Emerging Insights: Vaccine Efficacy and Clinical Dynamics in the Context of Multiple Pathogen Exposures

A special issue of Vaccines (ISSN 2076-393X). This special issue belongs to the section "Clinical Immunology".

Deadline for manuscript submissions: 31 May 2024 | Viewed by 1107

Special Issue Editors


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Guest Editor
1. Institute of Medical Biology, Immunology, and Parasitology, University Hospital Bonn, Bonn, Germany
2. Department of Biochemistry and Cell Biology, Faculty of Science, University of Abomey-Calavi, Godomey, Benin
Interests: tropical Infections; coinfections; epidemiology; SARS-CoV-2; COVID-19; vaccines

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Guest Editor
Liverpool School of Tropical Medicine, Pembroke Place, Liverpool L3 5QA, UK
Interests: helminths; immune regulation; T and B cell immunology; antibody production; COVID-19

Special Issue Information

Dear Colleagues,

The COVID-19 pandemic, which was triggered by the novel coronavirus SARS-CoV-2, led to a global health crisis that claimed millions of lives. Despite its large population and limited healthcare resources, the African continent experienced less impacts than initially predicted. This observation raises questions about the role of prevalent tropical diseases in Africa in shaping the trajectory of the pandemic. The interplay between tropical infections and COVID-19 may have affected disease outcomes and the efficacy of vaccinations. 

Beyond the scope of COVID-19, this Special Issue aims to discuss the interactions between endemic infections in tropical countries and the course of disease. We are particularly interested in understanding how these tropical co-infections modulate the course and treatment of these diseases. We seek contributions that examine the role of vaccines and tropical co-infections in epidemiology, clinical diagnostics, and disease management.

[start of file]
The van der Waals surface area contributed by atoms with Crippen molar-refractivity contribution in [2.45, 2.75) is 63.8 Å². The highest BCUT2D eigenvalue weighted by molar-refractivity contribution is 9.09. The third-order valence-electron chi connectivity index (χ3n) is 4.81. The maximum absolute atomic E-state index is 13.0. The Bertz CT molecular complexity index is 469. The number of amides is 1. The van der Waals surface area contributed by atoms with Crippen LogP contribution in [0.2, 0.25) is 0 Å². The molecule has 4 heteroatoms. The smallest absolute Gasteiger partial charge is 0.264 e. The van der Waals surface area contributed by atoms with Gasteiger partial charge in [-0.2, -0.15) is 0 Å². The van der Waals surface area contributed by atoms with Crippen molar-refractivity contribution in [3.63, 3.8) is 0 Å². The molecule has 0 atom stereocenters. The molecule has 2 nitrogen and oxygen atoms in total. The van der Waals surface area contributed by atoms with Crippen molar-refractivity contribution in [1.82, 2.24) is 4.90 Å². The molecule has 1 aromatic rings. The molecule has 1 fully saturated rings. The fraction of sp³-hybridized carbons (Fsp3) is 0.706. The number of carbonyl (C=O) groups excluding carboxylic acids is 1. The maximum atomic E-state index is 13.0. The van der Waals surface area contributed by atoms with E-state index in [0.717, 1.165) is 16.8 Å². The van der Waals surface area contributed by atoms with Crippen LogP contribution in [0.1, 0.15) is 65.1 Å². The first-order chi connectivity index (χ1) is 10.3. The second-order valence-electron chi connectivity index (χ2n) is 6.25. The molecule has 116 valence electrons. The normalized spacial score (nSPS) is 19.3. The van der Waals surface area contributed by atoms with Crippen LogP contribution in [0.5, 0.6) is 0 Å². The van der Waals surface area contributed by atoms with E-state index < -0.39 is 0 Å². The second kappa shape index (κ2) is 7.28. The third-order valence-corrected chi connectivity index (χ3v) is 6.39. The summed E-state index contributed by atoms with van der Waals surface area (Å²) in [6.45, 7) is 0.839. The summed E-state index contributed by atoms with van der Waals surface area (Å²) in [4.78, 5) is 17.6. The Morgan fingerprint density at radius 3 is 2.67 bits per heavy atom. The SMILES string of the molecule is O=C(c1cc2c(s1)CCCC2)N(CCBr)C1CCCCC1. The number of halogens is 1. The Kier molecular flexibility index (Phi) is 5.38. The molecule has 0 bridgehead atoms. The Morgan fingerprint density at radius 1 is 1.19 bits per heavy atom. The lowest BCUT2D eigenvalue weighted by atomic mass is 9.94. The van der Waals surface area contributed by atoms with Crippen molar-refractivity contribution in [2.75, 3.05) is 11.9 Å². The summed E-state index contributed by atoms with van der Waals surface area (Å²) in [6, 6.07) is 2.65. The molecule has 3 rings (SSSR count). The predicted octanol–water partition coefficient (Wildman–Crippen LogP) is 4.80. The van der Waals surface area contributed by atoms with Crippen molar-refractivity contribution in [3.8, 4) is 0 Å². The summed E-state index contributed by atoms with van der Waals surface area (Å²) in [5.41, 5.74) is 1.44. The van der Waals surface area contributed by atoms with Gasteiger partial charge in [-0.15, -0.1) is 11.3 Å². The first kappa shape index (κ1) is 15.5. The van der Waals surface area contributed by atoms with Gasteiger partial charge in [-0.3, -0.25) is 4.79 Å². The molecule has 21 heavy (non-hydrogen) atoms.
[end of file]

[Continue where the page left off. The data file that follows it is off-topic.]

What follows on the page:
We encourage submissions that offer novel insights into these complex interactions and their implications for public health. We welcome original research, brief reports, systematic reviews, letters to the editor, opinion pieces, and perspectives.

Our goal is to foster a comprehensive understanding of these critical issues, and we believe that your contribution can significantly aid this endeavor. We look forward to your submissions.

Dr. Tomabu Adjobimey
Prof. Dr. Henry Mwandumba
Guest Editors

Manuscript Submission Information

Manuscripts should be submitted online at www.mdpi.com by registering and logging in to this website. Once you are registered, click here to go to the submission form. Manuscripts can be submitted until the deadline. All submissions that pass pre-check are peer-reviewed. Accepted papers will be published continuously in the journal (as soon as accepted) and will be listed together on the special issue website. Research articles, review articles as well as short communications are invited. For planned papers, a title and short abstract (about 100 words) can be sent to the Editorial Office for announcement on this website.